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Broken Record Technique

The Broken Record technique (also sometimes called the Scratched Record technique) is described by Manuel J Smith in his book When I Say No, I Feel Guilty. The name for the technique comes from the days when vinyl records were used to play music. If a record got scratched you would find that the same phrase of a song or piece of music would keep repeating over and over again. The Broken Record technique encourages you to emulate this repetition in situations where you want to make it clear to someone that you are serious about something, and to try to get your point across by reasserting a request or point repeatedly notwithstanding attempts by the person you are talking to to deflect you or get you to change your mind

Note: Whe using the technique it is important to stay calm in the way that you repeat your point. This helps to show that you are not being aggressive but simply firm and clear.

Example of use of the Broken Record technique:

Trudy purchases her car insurance online. During the purchase process she is asked to input details of any previous claims she has made in recent years. She inputs relevant details in relation to a previous car accident she had three years before, when she was partially at fault and had to make a claim on her policy. The insurance webste accepts the details and the quoted premium increases. She purchases the insurance from the website on the basis of that increased quote but when she receives her insurance documents by email she notices that any future claims could be invalidated if she has not supplied correct information. Trudy telephones the insurance company to get them to correct the policy documentation. After the company has taken the details of the policy number and her name, Trudy explains the situation:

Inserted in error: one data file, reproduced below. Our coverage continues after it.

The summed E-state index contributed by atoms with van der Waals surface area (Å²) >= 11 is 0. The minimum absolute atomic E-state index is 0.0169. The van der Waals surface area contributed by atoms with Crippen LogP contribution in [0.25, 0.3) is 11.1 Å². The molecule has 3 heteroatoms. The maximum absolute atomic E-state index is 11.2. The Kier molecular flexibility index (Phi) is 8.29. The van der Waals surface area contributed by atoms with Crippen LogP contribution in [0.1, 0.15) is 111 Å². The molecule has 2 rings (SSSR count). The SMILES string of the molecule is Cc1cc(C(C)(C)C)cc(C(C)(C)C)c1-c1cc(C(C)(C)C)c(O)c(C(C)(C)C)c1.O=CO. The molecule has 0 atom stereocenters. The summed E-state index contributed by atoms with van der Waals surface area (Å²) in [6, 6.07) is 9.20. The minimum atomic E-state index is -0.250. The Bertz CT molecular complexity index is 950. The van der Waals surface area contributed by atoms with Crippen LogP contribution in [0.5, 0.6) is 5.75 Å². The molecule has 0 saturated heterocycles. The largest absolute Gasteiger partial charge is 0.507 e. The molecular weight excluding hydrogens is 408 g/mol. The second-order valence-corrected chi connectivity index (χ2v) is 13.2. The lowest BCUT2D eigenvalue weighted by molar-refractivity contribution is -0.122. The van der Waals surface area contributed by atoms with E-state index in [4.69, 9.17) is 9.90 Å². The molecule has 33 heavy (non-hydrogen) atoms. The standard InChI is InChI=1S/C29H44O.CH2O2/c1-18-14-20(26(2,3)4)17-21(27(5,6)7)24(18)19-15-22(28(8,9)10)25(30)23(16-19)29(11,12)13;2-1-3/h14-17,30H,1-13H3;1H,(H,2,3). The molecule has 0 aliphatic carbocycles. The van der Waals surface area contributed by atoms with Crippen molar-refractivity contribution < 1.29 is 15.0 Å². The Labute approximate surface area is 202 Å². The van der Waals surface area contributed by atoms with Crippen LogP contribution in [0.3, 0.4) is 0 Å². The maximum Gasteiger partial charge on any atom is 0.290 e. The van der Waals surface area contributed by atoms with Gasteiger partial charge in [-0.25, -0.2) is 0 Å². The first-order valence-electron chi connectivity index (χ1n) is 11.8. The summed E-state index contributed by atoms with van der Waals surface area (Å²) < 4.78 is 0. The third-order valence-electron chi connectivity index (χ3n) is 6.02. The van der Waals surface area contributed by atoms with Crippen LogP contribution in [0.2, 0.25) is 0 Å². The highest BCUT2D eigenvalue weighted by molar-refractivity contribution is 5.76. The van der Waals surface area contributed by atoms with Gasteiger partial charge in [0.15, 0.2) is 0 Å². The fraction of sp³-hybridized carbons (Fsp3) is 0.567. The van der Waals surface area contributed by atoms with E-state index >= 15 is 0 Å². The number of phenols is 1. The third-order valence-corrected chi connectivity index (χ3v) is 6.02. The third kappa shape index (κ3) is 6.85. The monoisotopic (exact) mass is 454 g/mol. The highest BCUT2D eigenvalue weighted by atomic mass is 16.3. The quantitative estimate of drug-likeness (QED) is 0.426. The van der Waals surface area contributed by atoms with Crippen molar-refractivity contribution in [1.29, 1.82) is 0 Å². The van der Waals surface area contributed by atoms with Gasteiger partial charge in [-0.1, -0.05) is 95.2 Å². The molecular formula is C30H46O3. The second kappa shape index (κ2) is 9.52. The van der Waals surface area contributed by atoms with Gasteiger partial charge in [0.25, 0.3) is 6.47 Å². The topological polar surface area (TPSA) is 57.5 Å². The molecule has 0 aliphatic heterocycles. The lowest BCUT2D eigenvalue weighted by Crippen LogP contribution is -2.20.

Trudy: 'When I purchased the policy I inputted details of a previous claim I had three years ago and paid an increased premium on the basis of that but the policy documentaiton does not record details of the previous claim, please can you correct the documentation.'

Company Rep: 'Are you sure you put the right details in - the website software is set up to record the information submitted. Perhaps you didn't input it corectly?'

Trudy (calmly but firmly repeating): 'I inputted details of the previous claim. Please can you now correct the documentation.'

Company Rep: 'The system is automatic - you may not have pressed the right button.'

Trudy (calmly repeating her point without getting agitated): 'The system accepted the information and it produced an increased premium which I paid. Please can you now correct the documentation to record the information I supplied - namely, that I had a previous claim three years ago.'

Company Rep: 'We can amend the documentation but there will be an administrative charge for the amendment.'

Trudy (repeating calmly again): 'I inputted the details before purchasing so there can be no question of an increased charge. Please amend the documentation accordingly.'